If you think Washington's going to regulate Big Tech, I've got a bridge I'll sell you [Interesting]


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mark zuckerberg Facebook CEO Mark Zuckerberg's company and the other member of Big Tech are working hard to thwart new rules that might constrain their businesses. Mark Zuckerberg/Facebook
  • There's a lot of talk in Washington about new laws or rules to govern Big Tech. 
  • Despite the talk, regulation is unlikely.
  • The tech industry is already working to scuttle new rules, and public sentiment is in its favor.


There's growing talk about regulating Big Tech. But you shouldn't expect that talk to turn into actual action.

With more and more details emerging about how people linked to Russia tried to influence last year's election via some of the nation's biggest online services, policymakers have started earnestly entertaining the idea that the government needs to step in and craft new rules to govern those and other tech companies.

Next week, congressional representatives will grill the leaders of Facebook, Google, and Twitter about what happened on their networks last year and what should be done about it. Meanwhile, in perhaps the most serious effort yet to put in place new rules on Big Tech, Democratic senators Mark Warner and Amy Klobuchar recently introduced a bill that would regulate political advertising on Google, Facebook, and other widely used online sites in largely the same way as such ads are regulated when they are run on television or in print.

New rules? Don't count on it

But even though there's bipartisan support for Warner and Klobuchar's bill, don't count on Congress passing it. Indeed, even though there is widespread outcry over Russia's alleged meddling and growing concern over the power of the Big Tech companies, you shouldn't expect Washington to do much of anything in the way of placing new rules on how the Facebooks, Apples, and Googles of this world go about their business.
senator mark warner reuters Senator Warner talks to reporters as he exits a Washington D.C. metro stop. REUTERS
Congress hasn't been doing much of anything on any number of issues lately, so expecting it to do something about Big Tech may have been a stretch no matter what. And with President Trump unwilling to commit to pushing for new rules, it's even less likely Congress will pass something.

Big tech's big lobbying effort 

Even so, Big Tech isn't taking any chances and is doing whatever it can to scuttle any efforts to saddle it with more government oversight.

Already, the Big Tech companies have been actively moving to weaken or quash any proposed laws or regulations. Industry lobbyists worked to water down Warner and Klobucher's bill. Meanwhile, with her company at the center of the storm over fake ads, Sheryl Sandberg, Facebook's chief operating officer, went on a charm offense in Washington recently, meeting with lawmakers and the press.

The tech giants are also ramping up their lobbying efforts. Combined, Google, Facebook, Amazon, Apple, and Twitter spent $14.2 million on lobbying last quarter, a sharp rise from the $11.9 million they spent in the same period a year earlier, The New York Times reported.

Stepping up self-regulation

But Big Tech isn't just relying on its lobbyists to persuade lawmakers new rules won't be necessary. It's also trying to show them it can get its own house in order.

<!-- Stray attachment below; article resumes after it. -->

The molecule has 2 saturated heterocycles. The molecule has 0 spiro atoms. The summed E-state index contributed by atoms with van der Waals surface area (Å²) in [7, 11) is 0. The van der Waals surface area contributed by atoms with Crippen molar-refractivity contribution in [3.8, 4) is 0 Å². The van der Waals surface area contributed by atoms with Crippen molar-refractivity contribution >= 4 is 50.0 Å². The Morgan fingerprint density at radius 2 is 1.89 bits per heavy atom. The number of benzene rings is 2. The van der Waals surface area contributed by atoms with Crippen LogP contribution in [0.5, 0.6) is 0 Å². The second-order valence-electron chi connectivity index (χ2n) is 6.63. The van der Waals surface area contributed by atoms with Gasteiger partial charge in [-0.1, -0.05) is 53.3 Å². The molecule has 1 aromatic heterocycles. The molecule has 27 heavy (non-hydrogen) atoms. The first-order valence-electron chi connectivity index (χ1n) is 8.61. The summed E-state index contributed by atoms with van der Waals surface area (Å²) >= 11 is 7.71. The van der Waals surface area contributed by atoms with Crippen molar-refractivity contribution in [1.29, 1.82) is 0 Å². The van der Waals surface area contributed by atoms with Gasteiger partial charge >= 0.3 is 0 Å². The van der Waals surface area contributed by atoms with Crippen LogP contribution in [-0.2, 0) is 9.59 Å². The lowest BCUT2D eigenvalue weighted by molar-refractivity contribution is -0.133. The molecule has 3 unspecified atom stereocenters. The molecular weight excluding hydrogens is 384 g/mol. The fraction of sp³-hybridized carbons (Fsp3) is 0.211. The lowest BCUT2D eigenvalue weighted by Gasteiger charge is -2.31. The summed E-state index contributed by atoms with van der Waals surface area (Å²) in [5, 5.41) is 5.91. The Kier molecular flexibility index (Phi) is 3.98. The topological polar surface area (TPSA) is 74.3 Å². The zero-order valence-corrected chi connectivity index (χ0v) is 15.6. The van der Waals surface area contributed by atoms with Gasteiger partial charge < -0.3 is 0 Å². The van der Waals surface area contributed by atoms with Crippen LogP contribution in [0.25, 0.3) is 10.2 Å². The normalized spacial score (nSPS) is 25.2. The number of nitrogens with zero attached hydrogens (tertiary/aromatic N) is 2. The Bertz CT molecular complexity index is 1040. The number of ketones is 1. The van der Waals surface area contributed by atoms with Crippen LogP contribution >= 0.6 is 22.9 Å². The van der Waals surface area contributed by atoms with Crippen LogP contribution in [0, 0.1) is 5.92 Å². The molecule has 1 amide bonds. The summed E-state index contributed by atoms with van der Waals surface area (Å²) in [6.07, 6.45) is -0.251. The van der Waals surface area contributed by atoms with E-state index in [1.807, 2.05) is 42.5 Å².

In recent weeks, several of the tech companies have been stepping up their own efforts to weed out fake news and fake ads and to make their businesses more transparent to users. Facebook announced it will allow users to easily see who paid for the ads that pop up in their News Feeds. Twitter announced a similar plant and also said it would bar ads from a pair of Russia-funded news organizations.

I'm dubious that these companies can actually police themselves, given that they've largely failed so far in other areas, such as combatting rampant personal abuse on their sites. Even if they can do a better job of combatting and exposing fake ads and fake news, that would only address a small part of the larger concerns about their power and role and society. Still, their efforts are likely to be persuasive to lawmakers, particularly the Republicans in charge of Congress, who tend to be strongly opposed to new regulations that might constrain corporations.

The public loves its tech gadgets and services

And Big Tech has one other big thing going for it in its effort to battle new rules — public sentiment. The public at large overwhelmingly loves these companies.
It's not hard to see why. Big Tech has become an intricate part of our lives. We use their products and services every day. And they've done a great job of making those products and services super-compelling.

Apple's iPhone X is super cool. Google's Gmail service is free to use and an easy way to send email. Amazon makes it insanely easy to shop. Facebook is great for keeping up with friends and family.

The public may be aware of some of the dangers these companies pose, but they seem largely focused on the day-to-day benefits they get from using Big Tech's products. And without some sort of significant and broad public anger toward Big Tech, there's little chance our elected representatives will push hard to regulate them.
So don't get too distracted by next week's hearings, the hubbub about Warner and Klobucher's bill, or any other talk about putting new rules on Big Tech. The most likely thing that's going to happen is nothing at all. 

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